Nick Grant is notably skilled at affirming the listeners that he catches all of the lessons life has thrown at him, and he is solid enough in himself to manage the pain that proceeds personal triumphs. On the song, “Catch This Fade,” Nick makes it clear that he holds no fear squaring up to the challenges life throws at him in the form of rivals, person, place or thing, “When you got heart that’s hard to beat/ Young [explicit] growing up awkwardly/ Yeah I’m from the Southside – If I lose once gotta fight til I win/ yeah my brother like a bout time / Whoop a [explicit] ass still walked in the house crying/ My dad like how, why knowing damn well I got it from him/ Swing on any [explicit] with a foul vibe…” The artist notes that the song, “ ‘Last jam,’ is a very personal record,” as he speaks on maneuvering the industry and staying grounded in himself, never losing ties to his roots, “it [takes] a unique approach that you don’t hear a lot of rappers talk about,” he adds.
Nick Grant further solidifies himself as a lyrical dynamo, carrying the weight of the project on his back and lightly accenting the album with all in two features from famed lyricist, Ransom, on “Art Dealer” while still dominating in his presence, punchline after punchline; and the two collaborate masterfully. The artists mentioned, “Ransom is a legend. I thought he fit my story so I just wanted his perspective and he executed perfectly.” Another refreshing feature on the album includes the Southern hummingbird herself, Tweet, on “Heaven”. Nick shared that he reached out the award winning songwriter on Twitter for a feature and the collaboration took off from there, “Tweet is one of the sweetest people I’ve ever met. I’m such a big fan of Tweet and took a shot and just messaged her on Instagram. She’s one of the best vocalists ever.” Without fail, Tweet melodically wisps her haunting vocals the hook, “I’m gon’ take you to heaven/Make you feel like I do,” and Grant showcases the versatility in his range, rolling out his smoother textures of sound that compliment Tweet’s honey ladened vocals.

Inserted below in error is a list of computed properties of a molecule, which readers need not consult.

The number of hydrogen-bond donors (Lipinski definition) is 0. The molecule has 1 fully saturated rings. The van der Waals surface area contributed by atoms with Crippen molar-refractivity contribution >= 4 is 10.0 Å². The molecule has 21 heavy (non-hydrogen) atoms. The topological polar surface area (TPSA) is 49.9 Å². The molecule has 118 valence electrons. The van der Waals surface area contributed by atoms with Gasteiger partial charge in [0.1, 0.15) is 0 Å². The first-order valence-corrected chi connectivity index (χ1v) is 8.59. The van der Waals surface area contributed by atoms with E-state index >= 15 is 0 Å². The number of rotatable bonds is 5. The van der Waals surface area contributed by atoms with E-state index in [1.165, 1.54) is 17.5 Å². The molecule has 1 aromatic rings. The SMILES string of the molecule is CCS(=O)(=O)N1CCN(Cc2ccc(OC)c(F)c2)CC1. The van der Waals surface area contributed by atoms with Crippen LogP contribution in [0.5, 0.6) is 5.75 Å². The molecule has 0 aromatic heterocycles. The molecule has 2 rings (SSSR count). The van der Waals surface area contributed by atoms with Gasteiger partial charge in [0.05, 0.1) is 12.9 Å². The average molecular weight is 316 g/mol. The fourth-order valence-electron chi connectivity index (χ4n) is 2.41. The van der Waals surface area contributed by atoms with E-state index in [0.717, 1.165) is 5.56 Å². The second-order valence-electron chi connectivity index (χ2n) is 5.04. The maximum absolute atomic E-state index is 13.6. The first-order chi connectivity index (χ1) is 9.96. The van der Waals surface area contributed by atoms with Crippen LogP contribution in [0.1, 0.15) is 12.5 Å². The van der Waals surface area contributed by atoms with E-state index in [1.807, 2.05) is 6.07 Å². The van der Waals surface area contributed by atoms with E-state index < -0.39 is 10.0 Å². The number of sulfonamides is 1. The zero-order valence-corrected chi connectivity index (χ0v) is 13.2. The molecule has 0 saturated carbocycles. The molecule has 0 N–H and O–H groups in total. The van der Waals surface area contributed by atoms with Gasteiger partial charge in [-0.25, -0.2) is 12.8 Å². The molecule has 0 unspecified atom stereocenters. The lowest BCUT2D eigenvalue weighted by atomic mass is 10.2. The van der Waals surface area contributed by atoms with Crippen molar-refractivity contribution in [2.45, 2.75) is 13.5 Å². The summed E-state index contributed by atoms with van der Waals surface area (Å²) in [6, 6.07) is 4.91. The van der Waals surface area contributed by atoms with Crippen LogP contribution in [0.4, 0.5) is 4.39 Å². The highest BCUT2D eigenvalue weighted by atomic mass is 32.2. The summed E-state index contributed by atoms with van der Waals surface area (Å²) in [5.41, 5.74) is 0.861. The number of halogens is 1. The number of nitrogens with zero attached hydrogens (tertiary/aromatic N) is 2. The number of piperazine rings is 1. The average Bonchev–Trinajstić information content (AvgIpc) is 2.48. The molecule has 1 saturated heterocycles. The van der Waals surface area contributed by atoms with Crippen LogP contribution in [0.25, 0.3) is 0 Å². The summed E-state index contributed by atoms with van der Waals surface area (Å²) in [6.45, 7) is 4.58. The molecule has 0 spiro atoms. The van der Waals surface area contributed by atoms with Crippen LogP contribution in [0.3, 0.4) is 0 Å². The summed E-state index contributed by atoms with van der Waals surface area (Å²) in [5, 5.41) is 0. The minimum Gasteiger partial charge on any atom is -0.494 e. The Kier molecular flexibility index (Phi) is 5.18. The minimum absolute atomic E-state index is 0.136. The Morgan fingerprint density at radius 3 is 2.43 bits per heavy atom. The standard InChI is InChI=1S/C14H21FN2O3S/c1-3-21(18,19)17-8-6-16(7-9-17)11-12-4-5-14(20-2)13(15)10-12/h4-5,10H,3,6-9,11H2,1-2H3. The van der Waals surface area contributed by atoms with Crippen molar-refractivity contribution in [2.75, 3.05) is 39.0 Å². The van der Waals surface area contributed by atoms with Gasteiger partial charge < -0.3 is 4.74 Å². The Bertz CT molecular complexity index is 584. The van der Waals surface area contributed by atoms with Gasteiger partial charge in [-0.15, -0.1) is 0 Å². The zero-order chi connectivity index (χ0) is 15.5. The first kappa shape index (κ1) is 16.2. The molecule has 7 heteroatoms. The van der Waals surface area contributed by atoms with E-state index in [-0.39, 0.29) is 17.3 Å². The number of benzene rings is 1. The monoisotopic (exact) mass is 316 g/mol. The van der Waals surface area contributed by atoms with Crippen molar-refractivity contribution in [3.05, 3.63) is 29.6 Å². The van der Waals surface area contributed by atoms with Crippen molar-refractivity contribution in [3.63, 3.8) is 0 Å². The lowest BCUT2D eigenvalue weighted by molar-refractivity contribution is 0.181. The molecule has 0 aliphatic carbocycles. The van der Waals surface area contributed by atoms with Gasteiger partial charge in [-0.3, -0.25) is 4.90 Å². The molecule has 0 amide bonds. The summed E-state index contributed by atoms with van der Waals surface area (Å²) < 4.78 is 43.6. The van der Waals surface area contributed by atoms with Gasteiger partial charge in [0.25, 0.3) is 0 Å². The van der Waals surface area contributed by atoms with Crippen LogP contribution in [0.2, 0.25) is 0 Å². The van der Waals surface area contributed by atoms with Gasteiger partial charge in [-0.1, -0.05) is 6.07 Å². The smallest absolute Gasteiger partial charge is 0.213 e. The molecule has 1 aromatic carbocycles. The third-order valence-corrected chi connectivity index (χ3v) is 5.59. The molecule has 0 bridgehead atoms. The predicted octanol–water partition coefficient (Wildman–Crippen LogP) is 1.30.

“[Sunday Dinner is] my most personal album to date, [its] my best body of work.” Nick says towards the closing of his interview with The Knockturnal, “I want my fans to hear and know that I wasn’t scared to do what I loved. I didn’t care about judgment. That I was being my true authentic self while chasing my dream.” To his credit, there lies in the musicality of this project a “down to earth” and “at home feel” in its sound and presentation and when asked, the artist states that the most important part about self-expression as an artist is, “…being truthful.” and he does just that in scenes that are vivid and with wordplay that is highly engaging. Sunday Dinner effortlessly balances out the more prominent sounds in the Rap and Hip Hop scope today. The precision and thoughtfulness he places in compiling this project makes it authentic, nostalgic and heartfelt; and these true elements of classic hip hop are not readily found in this era of the genre today. There are no skips in this body of work and it commands the respect of several thorough listens. Nick Grant’s talent, tenacity, passion and focus is undeniable.
Sunday Dinner is available on all major music streaming platforms, Tidal, Apple Music, Spotify, Pandora, Amazon Music and many more outlets for listening enjoyment.